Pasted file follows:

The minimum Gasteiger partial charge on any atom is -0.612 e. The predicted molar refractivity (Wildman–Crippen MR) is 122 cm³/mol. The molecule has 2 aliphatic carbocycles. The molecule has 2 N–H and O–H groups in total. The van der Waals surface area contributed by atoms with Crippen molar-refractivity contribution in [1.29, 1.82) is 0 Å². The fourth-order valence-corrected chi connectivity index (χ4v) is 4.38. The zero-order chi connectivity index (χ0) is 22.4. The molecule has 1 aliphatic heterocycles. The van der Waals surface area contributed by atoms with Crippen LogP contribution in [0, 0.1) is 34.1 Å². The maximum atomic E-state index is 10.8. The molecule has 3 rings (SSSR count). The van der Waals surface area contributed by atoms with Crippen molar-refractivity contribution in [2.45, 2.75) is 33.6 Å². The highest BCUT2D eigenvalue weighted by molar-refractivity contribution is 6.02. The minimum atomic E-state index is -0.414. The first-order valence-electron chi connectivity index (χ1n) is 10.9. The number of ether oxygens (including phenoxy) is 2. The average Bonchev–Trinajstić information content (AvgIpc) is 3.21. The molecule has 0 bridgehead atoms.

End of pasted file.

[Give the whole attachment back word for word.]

The minimum Gasteiger partial charge on any atom is -0.612 e. The predicted molar refractivity (Wildman–Crippen MR) is 122 cm³/mol. The molecule has 2 aliphatic carbocycles. The molecule has 2 N–H and O–H groups in total. The van der Waals surface area contributed by atoms with Crippen molar-refractivity contribution in [1.29, 1.82) is 0 Å². The fourth-order valence-corrected chi connectivity index (χ4v) is 4.38. The zero-order chi connectivity index (χ0) is 22.4. The molecule has 1 aliphatic heterocycles. The van der Waals surface area contributed by atoms with Crippen LogP contribution in [0, 0.1) is 34.1 Å². The maximum atomic E-state index is 10.8. The molecule has 3 rings (SSSR count). The van der Waals surface area contributed by atoms with Crippen molar-refractivity contribution in [2.45, 2.75) is 33.6 Å². The highest BCUT2D eigenvalue weighted by molar-refractivity contribution is 6.02. The minimum atomic E-state index is -0.414. The first-order valence-electron chi connectivity index (χ1n) is 10.9. The number of ether oxygens (including phenoxy) is 2. The average Bonchev–Trinajstić information content (AvgIpc) is 3.21. The molecule has 0 bridgehead atoms.